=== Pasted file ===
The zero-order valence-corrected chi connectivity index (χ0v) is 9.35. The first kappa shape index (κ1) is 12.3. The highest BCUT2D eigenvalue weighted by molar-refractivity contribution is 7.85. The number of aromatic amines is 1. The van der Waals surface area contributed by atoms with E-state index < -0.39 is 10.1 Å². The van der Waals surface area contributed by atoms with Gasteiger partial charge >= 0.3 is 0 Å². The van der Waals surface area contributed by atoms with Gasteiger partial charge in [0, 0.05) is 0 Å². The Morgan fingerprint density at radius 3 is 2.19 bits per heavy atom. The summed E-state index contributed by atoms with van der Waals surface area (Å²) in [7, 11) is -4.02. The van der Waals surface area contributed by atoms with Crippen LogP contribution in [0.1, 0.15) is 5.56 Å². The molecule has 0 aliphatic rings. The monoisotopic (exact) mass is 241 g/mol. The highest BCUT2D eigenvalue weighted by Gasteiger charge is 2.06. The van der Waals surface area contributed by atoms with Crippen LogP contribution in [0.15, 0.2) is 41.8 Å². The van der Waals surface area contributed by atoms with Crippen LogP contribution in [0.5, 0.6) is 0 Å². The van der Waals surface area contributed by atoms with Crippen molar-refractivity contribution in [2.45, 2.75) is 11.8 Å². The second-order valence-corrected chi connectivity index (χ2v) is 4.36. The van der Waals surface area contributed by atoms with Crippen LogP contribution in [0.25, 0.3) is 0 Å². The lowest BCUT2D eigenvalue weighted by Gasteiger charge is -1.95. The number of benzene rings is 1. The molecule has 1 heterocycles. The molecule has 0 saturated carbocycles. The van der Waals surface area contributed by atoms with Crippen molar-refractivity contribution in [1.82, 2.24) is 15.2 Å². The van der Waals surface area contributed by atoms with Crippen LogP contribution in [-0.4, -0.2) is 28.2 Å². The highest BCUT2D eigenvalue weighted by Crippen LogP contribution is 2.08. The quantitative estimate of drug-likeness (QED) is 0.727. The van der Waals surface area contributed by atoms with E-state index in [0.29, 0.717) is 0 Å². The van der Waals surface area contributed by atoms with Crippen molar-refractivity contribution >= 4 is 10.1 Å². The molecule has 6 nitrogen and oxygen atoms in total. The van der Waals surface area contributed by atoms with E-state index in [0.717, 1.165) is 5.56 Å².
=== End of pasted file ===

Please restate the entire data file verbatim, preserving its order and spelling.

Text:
The zero-order valence-corrected chi connectivity index (χ0v) is 9.35. The first kappa shape index (κ1) is 12.3. The highest BCUT2D eigenvalue weighted by molar-refractivity contribution is 7.85. The number of aromatic amines is 1. The van der Waals surface area contributed by atoms with E-state index < -0.39 is 10.1 Å². The van der Waals surface area contributed by atoms with Gasteiger partial charge >= 0.3 is 0 Å². The van der Waals surface area contributed by atoms with Gasteiger partial charge in [0, 0.05) is 0 Å². The Morgan fingerprint density at radius 3 is 2.19 bits per heavy atom. The summed E-state index contributed by atoms with van der Waals surface area (Å²) in [7, 11) is -4.02. The van der Waals surface area contributed by atoms with Crippen LogP contribution in [0.1, 0.15) is 5.56 Å². The molecule has 0 aliphatic rings. The monoisotopic (exact) mass is 241 g/mol. The highest BCUT2D eigenvalue weighted by Gasteiger charge is 2.06. The van der Waals surface area contributed by atoms with Crippen LogP contribution in [0.15, 0.2) is 41.8 Å². The van der Waals surface area contributed by atoms with Crippen LogP contribution in [0.5, 0.6) is 0 Å². The van der Waals surface area contributed by atoms with Crippen molar-refractivity contribution in [2.45, 2.75) is 11.8 Å². The second-order valence-corrected chi connectivity index (χ2v) is 4.36. The van der Waals surface area contributed by atoms with Crippen LogP contribution in [0.25, 0.3) is 0 Å². The lowest BCUT2D eigenvalue weighted by Gasteiger charge is -1.95. The number of benzene rings is 1. The molecule has 1 heterocycles. The molecule has 0 saturated carbocycles. The van der Waals surface area contributed by atoms with Crippen molar-refractivity contribution in [1.82, 2.24) is 15.2 Å². The van der Waals surface area contributed by atoms with Crippen LogP contribution in [-0.4, -0.2) is 28.2 Å². The highest BCUT2D eigenvalue weighted by Crippen LogP contribution is 2.08. The quantitative estimate of drug-likeness (QED) is 0.727. The van der Waals surface area contributed by atoms with E-state index in [0.29, 0.717) is 0 Å². The van der Waals surface area contributed by atoms with Crippen molar-refractivity contribution >= 4 is 10.1 Å². The molecule has 6 nitrogen and oxygen atoms in total. The van der Waals surface area contributed by atoms with E-state index in [0.717, 1.165) is 5.56 Å².